Business structures: Start with the end in Mind
When choosing a suitable business structure to conduct your business, consider what will be the consequences when you decide to sell it and/or retire.
There are a number of legal structures which can be used to carry on your business. They do not all share the same characteristics with respect to liability, asset protection, succession and taxation. One structure may be more favourable to your situation.
Furthermore, with the recent introduction of Workchoices, which only applies to corporations, the law applying to your employees will be determined by the structure you adopt.
Each structure has their advantages and disadvantages so in selecting the best structure it is a matter of weighing up the competing considerations. We can help you make that decision based on our knowledge and experience.
It is essential that careful consideration be given to the legal structure you select prior to acquiring or starting up a new business. Changing structures can be expensive and complicated.
The business structures which are commonly used to carry on a business are:
- Sole Trader: A sole trader is an individual carrying on the business in his or her own name. Upon the death of the sole trader, the business is dealt with according to the will of the deceased sole trader;
- Company: A company is a separate legal entity distinct from its shareholders. Companies are perpetual and do not cease with the death of a shareholder. The assets of the business are owned by the company. The shareholders own shares in the company but do not have a legal interest in the assets of the company. Companies are regulated by the Corporations Law;
- Partnership: a partnership is where two or more persons carry on an enterprise with a view to making and sharing profits. Partnerships are governed by the Partnership Act and the terms of any partnership agreement;
Trust: A trust is a legal arrangement whereby the trustee holds the trust property (and runs the business) on trust for the beneficiaries of the trust. A trust is not a separate legal entity.
Discretionary Trust: A discretionary trust is where the trustee has discretion according to the terms of the trust deed to distribute income and/or capital amongst a class of nominated beneficiaries; and
Unit trust: A unit trust is where the beneficiaries hold an allocated number of issued units in the trust. Legal title to the trust property is held in the trustee.
The trustee of the trust may be a company or an individual(s). However usually a company operates a business for a trust.
Trusts are regulated by the terms of the trust deed and the general law. The Corporations law does not apply to trusts except to the extent that the trustee may be a corporation.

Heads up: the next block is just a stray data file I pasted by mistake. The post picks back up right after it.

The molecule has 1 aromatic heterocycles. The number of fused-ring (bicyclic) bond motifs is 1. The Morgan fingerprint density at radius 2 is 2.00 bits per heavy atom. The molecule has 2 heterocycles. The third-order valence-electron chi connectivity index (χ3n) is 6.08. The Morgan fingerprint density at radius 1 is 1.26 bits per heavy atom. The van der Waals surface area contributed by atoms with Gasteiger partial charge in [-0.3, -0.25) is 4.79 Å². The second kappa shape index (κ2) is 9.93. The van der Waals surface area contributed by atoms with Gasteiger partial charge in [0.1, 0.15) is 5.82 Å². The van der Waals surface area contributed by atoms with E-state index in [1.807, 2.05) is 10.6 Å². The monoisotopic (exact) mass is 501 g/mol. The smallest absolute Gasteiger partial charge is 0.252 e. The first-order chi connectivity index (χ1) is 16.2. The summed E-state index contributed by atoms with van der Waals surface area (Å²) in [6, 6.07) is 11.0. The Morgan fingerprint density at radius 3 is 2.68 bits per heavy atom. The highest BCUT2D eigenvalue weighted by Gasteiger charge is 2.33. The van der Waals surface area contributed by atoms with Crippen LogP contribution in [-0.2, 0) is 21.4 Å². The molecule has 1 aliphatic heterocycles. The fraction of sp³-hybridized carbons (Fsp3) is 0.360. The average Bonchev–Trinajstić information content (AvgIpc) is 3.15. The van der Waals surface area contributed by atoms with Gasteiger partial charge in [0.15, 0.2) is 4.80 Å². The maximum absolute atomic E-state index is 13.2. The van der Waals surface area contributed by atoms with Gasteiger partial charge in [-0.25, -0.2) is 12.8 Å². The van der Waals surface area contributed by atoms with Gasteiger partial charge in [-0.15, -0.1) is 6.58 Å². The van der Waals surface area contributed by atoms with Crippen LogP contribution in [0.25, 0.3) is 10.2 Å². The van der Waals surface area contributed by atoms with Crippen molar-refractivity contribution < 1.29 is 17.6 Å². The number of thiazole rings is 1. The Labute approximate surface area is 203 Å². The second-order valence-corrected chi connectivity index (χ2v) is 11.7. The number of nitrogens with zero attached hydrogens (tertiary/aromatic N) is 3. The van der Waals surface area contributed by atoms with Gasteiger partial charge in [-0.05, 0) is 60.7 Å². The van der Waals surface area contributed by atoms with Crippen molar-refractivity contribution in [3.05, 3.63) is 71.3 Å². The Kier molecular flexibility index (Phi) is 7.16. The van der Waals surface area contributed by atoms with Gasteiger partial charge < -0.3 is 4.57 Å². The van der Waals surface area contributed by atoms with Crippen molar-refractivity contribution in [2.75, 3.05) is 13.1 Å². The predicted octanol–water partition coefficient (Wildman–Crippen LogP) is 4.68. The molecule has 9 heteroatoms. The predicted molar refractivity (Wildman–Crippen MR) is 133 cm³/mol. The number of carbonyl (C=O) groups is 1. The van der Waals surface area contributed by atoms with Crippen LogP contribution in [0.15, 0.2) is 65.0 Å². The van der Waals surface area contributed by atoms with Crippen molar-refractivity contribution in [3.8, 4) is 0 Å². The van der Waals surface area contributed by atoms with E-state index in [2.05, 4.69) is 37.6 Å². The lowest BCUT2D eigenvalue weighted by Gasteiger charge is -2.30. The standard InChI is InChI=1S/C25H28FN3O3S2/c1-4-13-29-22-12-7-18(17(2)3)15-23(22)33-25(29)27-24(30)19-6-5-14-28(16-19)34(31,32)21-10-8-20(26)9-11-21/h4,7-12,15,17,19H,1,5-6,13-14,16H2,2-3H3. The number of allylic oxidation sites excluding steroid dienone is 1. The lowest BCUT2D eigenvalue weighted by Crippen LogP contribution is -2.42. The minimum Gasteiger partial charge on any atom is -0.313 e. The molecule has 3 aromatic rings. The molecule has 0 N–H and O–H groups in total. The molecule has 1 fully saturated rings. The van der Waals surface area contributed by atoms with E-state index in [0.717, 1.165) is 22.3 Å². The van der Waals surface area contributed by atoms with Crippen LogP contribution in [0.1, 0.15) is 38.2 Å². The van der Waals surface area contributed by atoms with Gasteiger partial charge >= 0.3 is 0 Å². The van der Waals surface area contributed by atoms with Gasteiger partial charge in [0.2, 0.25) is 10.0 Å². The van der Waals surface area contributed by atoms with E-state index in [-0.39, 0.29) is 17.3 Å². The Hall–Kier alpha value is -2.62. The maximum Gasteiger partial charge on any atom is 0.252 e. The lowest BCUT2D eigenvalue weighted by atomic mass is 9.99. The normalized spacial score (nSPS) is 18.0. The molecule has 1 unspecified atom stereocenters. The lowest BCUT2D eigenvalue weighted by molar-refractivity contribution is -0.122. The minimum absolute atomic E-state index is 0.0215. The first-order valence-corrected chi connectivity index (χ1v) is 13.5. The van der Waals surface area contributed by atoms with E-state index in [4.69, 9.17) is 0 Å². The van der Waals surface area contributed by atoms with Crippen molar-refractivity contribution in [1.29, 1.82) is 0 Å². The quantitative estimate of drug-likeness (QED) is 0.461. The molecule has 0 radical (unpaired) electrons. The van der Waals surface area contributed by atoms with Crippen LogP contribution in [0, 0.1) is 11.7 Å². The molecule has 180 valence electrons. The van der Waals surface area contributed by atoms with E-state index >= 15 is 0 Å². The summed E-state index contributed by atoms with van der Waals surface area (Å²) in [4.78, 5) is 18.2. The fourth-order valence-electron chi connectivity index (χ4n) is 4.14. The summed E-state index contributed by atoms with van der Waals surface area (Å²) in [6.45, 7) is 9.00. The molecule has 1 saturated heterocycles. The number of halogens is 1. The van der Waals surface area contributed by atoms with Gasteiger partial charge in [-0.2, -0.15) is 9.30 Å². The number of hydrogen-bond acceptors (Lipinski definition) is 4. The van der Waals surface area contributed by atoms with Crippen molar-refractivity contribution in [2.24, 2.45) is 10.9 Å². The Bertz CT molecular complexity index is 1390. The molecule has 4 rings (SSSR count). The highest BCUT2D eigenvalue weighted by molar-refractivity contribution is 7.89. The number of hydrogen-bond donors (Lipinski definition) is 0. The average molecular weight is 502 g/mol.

Different legal consequences with respect to liability apply to these different types of structures.
- Sole Trader: the individual sole trader is personally liable for the debts of the business.
- The shareholders of the company are not personally liable for the debts of the company; the company is liable to creditors to the extent of the value of its assets and share capital.
- Partners are personally jointly and severally liable for the debts and liabilities of the partnership. Each partner is liable to the creditors for the full amount of the debts.
- In a trust, the trustee is liable for the debts incurred in respect carrying on the trust business and its liability is not limited to the assets of the trust. However the trustee has a complete right of indemnity against the assets of the trust. The trustee may also have, depending on the terms of the trust deed, a right of indemnity against the beneficiaries. However the beneficiaries are not directly liable to the creditors of the trust.
Tax consequences on disposal
The Discount under Division 115 Income Tax Assessment Act ( ITAA):
A 50% discount in respect of capital gains tax is available to certain taxpayers who derive a capital gain from an asset held for more than 12 months (Division 115) .
However the discount does NOT apply to companies. It applies only to individuals (including partnerships), and trusts. This is an example of how a decision on the structure of the business needs to be made at the beginning of the business to avail oneself of the tax advantages of particular structures.
The Small Business Concessions:
The 4 concessions on CGT under Division 152 Income Tax Assessment Act (ITAA) are:
- where the relevant individual is aged 55 or over and retiring, or is permanently incapacitated, is NOT liable for any capital gains tax upon disposal;
- the small business 50% active asset reduction is available for disposal of assets not exceeding $5m ($6m from 2007 year);
- the small business retirement exemption: a deduction up to $500,000 from the capital gain is available to the retiring taxpayer; and
- the small business rollover: this provides a deferral of capital gain if a replacement asset is acquired.
By way of example, a qualifying asset bought for $1m and sold for $2m after 12 months would attract tax on $500,000 and not the full $1m profit.
If the vendor aged 55 or over was selling his business and retiring, no tax would be payable after utilising the 12 month discount, the small business discount and the retirement deduction. If the vendor is under 55 years of age, the amount must be paid into a superannuation (or similar) fund.
The asset must be an “active asset” i.e. an asset used in producing the capital gain. For example goodwill of a business. In contrast, a passive investment property is not an active asset.
There is a deal of detail and complexity in the application of the concessions and we can go through this with you depending on your circumstances.
The information in this article is general only and should not be relied upon without first consulting us.
For further inquiries please contact David Beale - email: email@example.com